LuckyFil

Flathead and barometric pressure?

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Went for a fish with son Pat yesterday arvo  ( more than 4 meters apart most of the time) at Narrabeen lagoon. It's probably our sixth session there over the last few months - we often go for a late flick there at sunset after he's finished work. It has been real quiet of late with only a few hits and mostly coming home with none. 

But yesterday was very different - we landed 7 flathead and had a few more hits in just 1 hour of fishing! All fish slammed the plastics like there was no tomorrow. Only two fish were keepers 1 about 48cm and the other around 45cm, all the rest were very small around 20 - 25 cm. But the puzzle was why they were suddenly on the bite after so many dud sessions of late?

I noticed before we went out the barometric pressure was 1025 which is quite high. I know bass and jewies are supposed to be heavily affected by air pressure but hadn't heard of it affecting other species such as flathead. Any comments from fellow Fishraiders?

Cheers

 

Phil

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My guess is the tide was just right for their feeding pattern, never seen a Flathead with a barometer! and they only have to swim off a sandbank into a gutter to alter pressure, way more than air pressure changes.

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I think your spot might’ve also held bait, generally as a rule if there’s bait & the conditions are right eg barometeric pressure is high = fish, there are a lot of other variables such as water temp, weather conditions, water turbidity, time of year, sexual activity (of fish),etc

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Over the 40 years I've kept a diary, I've found no correlation between good/poor flathead catches and barometer readings.

From what I understand, fish sense barometric pressure through their swim bladders and flathead don't have one.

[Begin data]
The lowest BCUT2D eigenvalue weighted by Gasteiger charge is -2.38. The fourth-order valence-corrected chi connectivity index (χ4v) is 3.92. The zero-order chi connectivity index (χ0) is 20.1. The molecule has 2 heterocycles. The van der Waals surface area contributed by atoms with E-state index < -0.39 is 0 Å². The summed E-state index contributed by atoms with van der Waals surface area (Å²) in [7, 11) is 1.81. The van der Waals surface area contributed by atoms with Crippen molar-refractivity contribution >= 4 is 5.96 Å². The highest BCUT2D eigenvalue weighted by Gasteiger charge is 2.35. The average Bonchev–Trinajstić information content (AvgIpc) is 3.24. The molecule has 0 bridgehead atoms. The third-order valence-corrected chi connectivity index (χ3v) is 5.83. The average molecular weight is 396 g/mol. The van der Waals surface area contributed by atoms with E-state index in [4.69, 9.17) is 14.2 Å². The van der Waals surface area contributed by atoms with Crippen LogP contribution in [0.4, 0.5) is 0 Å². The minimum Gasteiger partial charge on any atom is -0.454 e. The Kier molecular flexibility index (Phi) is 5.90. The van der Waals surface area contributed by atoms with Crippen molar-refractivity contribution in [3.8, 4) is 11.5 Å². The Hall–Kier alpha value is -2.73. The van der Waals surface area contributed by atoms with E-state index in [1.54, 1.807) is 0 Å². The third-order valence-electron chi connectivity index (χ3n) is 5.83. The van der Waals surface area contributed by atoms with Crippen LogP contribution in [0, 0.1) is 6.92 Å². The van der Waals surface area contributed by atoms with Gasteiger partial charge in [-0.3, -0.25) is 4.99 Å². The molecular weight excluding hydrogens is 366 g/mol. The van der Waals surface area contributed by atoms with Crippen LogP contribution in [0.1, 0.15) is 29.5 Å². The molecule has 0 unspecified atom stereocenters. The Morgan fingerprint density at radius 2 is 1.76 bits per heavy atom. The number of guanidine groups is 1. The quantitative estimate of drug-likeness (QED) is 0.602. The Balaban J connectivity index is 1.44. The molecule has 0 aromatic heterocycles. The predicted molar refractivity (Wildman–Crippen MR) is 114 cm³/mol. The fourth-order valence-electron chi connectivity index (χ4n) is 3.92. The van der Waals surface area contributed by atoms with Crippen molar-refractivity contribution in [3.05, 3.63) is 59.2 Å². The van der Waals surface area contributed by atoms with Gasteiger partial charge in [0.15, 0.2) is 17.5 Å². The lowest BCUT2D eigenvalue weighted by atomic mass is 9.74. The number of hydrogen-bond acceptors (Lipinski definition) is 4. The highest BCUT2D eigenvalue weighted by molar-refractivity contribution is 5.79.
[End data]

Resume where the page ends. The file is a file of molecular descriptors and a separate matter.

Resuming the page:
I'd say you were just in the right place at the right time and most likely bait in the area.

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I have said this before, species like Bass might not be influenced by air pressure, but the bugs and insects they often feed on are, Cicadas in summer spring to mind, huge nests of flying bugs hatch/emerge during certain weather conditions, these land/fall into the water, making an easy feed for Trout and so on.

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I think I read somewhere that extensive testing was carried out, and air pressure changes (even big changes) are nearly impossible to measure under water, simply because water doesn't compress to transfer the change. Not saying sometimes approaching storms and the like don't influence fishing, but, it's possible other "stuff" happens at the same time. Lots say certain winds are no good for fishing, yet, I have done a lot of diving and never seen it windy underwater yet! it's all theory and hope.

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Hi Phil,

Short answer is I don't think it matters at all from a saltwater fishes perspective.

Longer answer - what are your science and math skills like. I raised this question from a theoretical worst case scenario and did the math a few years back. This was the resulting post:

Try the numbers and then convert the pressure to inches or mm of water column. The daily tides and wakes we see in the water system would have a more noticeable impact than the pressure changes.